Mental Capacity Case


Pushpinder Saini J


In this case P suffered serious brain injuries whilst at work. These left him with severe cognitive and executive impairments. Apart from lacking litigation capacity, the evidence was clear that he lacked the capacity to manage his property and affairs. His claim for damages was settled for £6.6million and the court approved that settlement making the usual anonymity orders.

Those responsible for P's care and his property and affairs deputy considered that P would be at risk of significant harm if he knew the size of the award. There was evidence that P's rehabilitation would be prejudiced, that he would become upset and confused and would be rendered more vulnerable.

The court in EXB v FDZ [2018] EWHC 3456 (QB) (2019) PIQR P7 had considered this issue and granted an order that it was in P's best interest not to be told the size of the award and this case is an illustration of when such orders are justified and considers a factor that was not present in EXB.

In EXB, P had been informed that P's views had been sought bearing in mind the requirement in s.4(6) MCA 2005 when applying the best interest test to consider so far as reasonably practicable P's wishes and feelings and the principles of non-discrimination and autonomy enshrined in the CRPD.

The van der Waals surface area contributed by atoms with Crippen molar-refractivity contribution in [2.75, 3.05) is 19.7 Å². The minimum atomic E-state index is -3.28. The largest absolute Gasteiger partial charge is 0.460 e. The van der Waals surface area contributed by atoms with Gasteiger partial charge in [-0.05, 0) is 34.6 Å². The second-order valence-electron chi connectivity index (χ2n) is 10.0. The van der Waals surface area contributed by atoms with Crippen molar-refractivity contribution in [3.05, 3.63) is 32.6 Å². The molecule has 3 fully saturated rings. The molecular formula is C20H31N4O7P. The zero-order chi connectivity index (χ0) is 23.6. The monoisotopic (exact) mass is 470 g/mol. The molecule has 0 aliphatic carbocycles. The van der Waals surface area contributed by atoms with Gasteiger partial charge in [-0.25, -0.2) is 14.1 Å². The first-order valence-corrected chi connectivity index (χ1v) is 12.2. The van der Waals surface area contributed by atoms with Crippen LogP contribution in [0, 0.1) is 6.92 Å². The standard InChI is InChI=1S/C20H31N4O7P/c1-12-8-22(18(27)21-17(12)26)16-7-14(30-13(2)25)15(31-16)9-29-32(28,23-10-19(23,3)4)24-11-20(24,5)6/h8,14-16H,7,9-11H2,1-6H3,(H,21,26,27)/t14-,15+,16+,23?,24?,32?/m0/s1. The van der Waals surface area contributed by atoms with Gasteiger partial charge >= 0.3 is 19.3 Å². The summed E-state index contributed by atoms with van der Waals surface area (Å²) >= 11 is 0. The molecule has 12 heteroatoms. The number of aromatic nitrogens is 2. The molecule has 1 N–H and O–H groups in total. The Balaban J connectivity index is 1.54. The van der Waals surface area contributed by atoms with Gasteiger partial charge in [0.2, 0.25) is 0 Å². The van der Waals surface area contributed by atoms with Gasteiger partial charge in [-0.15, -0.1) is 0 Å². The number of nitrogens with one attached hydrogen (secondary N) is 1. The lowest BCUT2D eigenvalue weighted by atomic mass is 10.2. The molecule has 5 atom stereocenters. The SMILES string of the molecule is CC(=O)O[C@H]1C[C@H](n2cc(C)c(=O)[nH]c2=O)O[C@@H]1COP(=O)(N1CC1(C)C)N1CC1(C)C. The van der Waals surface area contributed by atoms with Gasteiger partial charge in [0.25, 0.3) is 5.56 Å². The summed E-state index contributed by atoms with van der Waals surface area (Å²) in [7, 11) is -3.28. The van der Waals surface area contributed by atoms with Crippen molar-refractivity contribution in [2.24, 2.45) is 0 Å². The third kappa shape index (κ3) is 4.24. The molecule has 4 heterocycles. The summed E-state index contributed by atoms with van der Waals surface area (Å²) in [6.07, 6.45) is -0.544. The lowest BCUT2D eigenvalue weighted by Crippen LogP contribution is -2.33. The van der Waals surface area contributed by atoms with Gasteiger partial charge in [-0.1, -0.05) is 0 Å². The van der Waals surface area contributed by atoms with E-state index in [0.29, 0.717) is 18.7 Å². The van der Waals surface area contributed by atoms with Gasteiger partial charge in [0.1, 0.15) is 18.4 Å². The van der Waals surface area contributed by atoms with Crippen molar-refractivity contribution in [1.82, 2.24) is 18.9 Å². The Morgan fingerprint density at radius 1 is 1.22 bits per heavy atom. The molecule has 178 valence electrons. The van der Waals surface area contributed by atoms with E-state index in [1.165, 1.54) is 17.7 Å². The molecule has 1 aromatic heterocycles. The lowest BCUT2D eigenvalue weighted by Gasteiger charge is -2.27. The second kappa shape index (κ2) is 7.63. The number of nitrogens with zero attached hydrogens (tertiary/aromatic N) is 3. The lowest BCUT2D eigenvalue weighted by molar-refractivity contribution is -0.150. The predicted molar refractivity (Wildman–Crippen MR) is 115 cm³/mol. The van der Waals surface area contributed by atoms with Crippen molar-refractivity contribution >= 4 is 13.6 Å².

In this case P had not been told of the application. The judge was concerned about this, see paragraph's 9-11, stating that in the ordinary case P's views should be sought and that strict justification based on evidence of real necessity would be required to displace that starting point.

Ultimately, the court was so persuaded principally on the grounds that P's rehabilitation would be impeded if he knew even that the application was being made (paragraph 16).


Applications to this effect will be unusual as they represent a serious invasion of P's right to know and the principles of autonomy and non-discrimination. Even rarer will the case here that P is not told of the application itself. The effect of the decision in this regard is that the court has made a decision for P that P should not be told of an application being made in respect of P's property and affairs in circumstances where he could express a view so that ascertainment of his wishes and feelings is reasonably practicable. This is directly contrary to s.4(6) MCA 2005 which requires (through the use of the word "must") consideration of such wishes and feelings.